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How to achieve these drum sounds?


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#1 bextehude

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Posted 02 October 2018 - 19:01

Hey everyone,

 

https://youtu.be/KhOmBYp7Vi4?t=1m48s

 

I really like the sounds that this beat is constructed of in this piece. 

 

My initial prediction is that this is some kind of breakbeat heavily processed and then layered with digital drums.

 

Starting at 1:48 is what I am talking about.

 

What is the higher pitched hit that comes after the kicks? Is that more of a hi-hat or more of a snare sound? 

Why is the kick so...crunchy? Is has such a nice sound. I hear a lot of layers going on just in that one kick sound.

 

I appreciate it!



#2 Zer0 Fly

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Posted 02 October 2018 - 22:10

I like the tune for the unusual harmonic progression, it is a bit like an escher optical illusion creating a feeling of an infinite stairway that you think of walking up while at the same time you have to notice that you're not rising, but falling.

 

the beat sounds purely synthetic to me, no break beat samples involved in my ears...maybe with drum machine samples as basis...

 

to get a synthetic kick, normally I would have 3 components as basis (not always ofc). a "thud", a "click" and a "tap", I name them. the thud is the bassy part, like hitting from ~300-100 down to 100-30 hz. the click is more like a tight snap, clicking around 500-2000 hz, sometimes with higher harmonics, a sharp click like a very clean drumstick clack noise. the tap is what makes your kick so crisp, like a hat without clanc, or soft crisp felt/paper hit noise, only the high noisy part like 4k-10k. you could for example use some hf noise and filter/envelope it to get a softish yet defined and bright "tap". each part will have to be eqed to match the desired tonality, and has to be synced in time perfectly to hit together.

 

If I layer such sounds in renoise, to sync them I use the chorus device on each component seperately in the instrument fx. No modulation depth, no feedback, and 100% wet, and shift the delay with fine tune (hold ctrl) until the components are matching tight enough. This is important to make the hit "sound as one". Like for a bassdrum, I would first sync the click so it is perfect with the thud, then sync the tap to the whole thing so it sounds one with the click.

 

the metallic higher pitched hat/snare sound is probably a hat symple (with some 800-2k clank in), fed through a comb filter (or chorus/flanger with strong feedback) that is being slowly modulated in pitch (chorus is predestined for this sound).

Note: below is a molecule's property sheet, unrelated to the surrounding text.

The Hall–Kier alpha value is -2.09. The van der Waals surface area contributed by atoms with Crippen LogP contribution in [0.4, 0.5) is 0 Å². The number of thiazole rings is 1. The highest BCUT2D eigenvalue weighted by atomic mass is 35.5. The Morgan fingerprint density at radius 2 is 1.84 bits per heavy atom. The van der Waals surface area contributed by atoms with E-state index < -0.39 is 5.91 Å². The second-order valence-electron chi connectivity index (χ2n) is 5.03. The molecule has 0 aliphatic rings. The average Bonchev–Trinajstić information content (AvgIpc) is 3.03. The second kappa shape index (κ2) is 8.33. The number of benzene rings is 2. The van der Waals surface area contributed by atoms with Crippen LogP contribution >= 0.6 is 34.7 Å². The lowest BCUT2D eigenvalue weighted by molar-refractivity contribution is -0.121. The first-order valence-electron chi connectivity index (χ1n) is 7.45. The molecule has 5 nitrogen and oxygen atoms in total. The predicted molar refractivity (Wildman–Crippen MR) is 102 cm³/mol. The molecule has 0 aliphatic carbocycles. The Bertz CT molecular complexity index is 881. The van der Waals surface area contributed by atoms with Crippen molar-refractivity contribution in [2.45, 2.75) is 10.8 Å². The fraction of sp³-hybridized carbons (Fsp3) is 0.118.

#3 Redman

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Posted 04 October 2018 - 03:17

Kick: 909 kick sample with a really fast envelope pitching down 12 semitones at about 20-30ms, boost high frequencies, add lofi bit reduction to taste, then compression.

 

High pitch sound: Hi-hat, dunno where from though. Probably just an X0X box or something pitched and tuned.

 

Squelly hi-pitch sounds behind the kick:  Sounds like karplus strong on a send track with the signal coming from the hi-hat track. You can make that using a chorus effect, set rate to 0.2hz and depth to 2% (doesn't really matter as long as it's a low number, set feedback to 90-95%, change the delay time to effect the pitch. Bit unpredictable but fun to mess with.

Could also some comb filtering in there to. Pretty easy to set up as well. Use a key tracker to reset an lfo set to Amplitude: 100, Freq: INF LPC, and Mode: Random. Attach a comb filter to a hi-hat sample in the sample modulation editor, apply a macro to the comb filter note input. The have the lfo set to modulate the macro that controls the comb filter note. Instant never ending hi-hat madness.

 

To be honest there's nothing to crazy going on with the drum sounds here. Just good sample selection with some nice processing. You can achieve the same results with some simple noodling. If you want to get cool sounds just mess around with modulation and see what comes out. After a while you'll learn ways to make sounds you like and will be able to replicate it again and again.

 

Also get a granular vst like Sonic Arts Granite and whack just about anything into it then screw around with the settings. You'll get decent results from it that you can chop into drum kits.